Editor’s Letter: The Effects Of Japanomics


MAY 2013 | Vol.27 No. 5


The extraordinary monetary moves of Haruhiko Kuroda, the new governor of the Bank of Japan, have dominated economic commentaries for the past few weeks. The bold measures—to stimulate the economy and fight deflation—coincide with the triumph of quantitative easing on a global scale. What is at stake is not just the economic future of Japan but the effects of its new monetary policy on advanced and emerging economies and their currencies. Japan’s target of achieving a 2% inflation rate within two years through “quantitative and qualitative easing” means doubling the balance sheet of the BOJ within that time to nearly 60% of GDP. Economists Betty Rui Wang and David Mann of Standard Chartered reminded us recently that it took nearly five years for the ECB to bring total assets to 30% of GDP and that the Fed has reached 20% of US GDP only after nearly five years of balance sheet expansion. Bonds will be bought at a monthly rate of 7.5 trillion yen ($76 billion). This is nearly three times the equivalent of the US Fed’s asset purchases. The announcement from Tokyo authorities has created strong moves in the currency markets, has immediately boosted the export potential of Japan and has probably forced other big central banks to reassess their strategy. But there are additional consequences—like the lower costs for corporate borrowers in Japan and the likely outflow of capital from institutional investors, probably toward emerging markets that can offer a relatively high return.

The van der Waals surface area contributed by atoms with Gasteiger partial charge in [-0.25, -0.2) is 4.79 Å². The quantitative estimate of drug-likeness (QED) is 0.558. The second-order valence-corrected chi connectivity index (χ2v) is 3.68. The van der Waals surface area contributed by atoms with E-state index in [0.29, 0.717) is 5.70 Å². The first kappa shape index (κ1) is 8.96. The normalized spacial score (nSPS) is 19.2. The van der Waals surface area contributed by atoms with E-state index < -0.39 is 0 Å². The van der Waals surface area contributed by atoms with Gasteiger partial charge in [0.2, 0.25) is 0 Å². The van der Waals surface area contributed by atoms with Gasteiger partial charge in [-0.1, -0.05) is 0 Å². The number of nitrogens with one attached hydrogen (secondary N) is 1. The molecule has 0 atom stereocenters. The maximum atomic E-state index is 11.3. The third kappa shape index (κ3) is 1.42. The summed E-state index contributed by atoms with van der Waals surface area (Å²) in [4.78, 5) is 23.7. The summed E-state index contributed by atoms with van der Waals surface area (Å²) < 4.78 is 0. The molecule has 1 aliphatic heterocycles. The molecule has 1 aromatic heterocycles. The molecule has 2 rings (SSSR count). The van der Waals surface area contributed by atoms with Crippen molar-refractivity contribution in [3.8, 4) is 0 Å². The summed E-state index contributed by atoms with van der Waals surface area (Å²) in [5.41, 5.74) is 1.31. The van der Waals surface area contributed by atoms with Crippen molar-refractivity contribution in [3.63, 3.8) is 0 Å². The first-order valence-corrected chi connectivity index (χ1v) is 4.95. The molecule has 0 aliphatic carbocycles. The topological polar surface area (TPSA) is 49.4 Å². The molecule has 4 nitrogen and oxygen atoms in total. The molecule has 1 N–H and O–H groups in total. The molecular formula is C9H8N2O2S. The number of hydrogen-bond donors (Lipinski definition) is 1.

In this issue of Global Finance , the “Best Banks” awards are one of the most demanding and most competitive. We celebrate leadership and excellence, but often the winner in a single country is only slightly better than other local banks or is the best in a delicate market environment. Concerning the cover story: Cybercrime has been a key concern of corporate executives for some time. Insuring against it is most probably the fastest-growing cost of corporations, and there is a strong reluctance on the part of executives to describe their strategies in this area. We hope to start a dialogue with our readers on this topic.

Andrea Fiano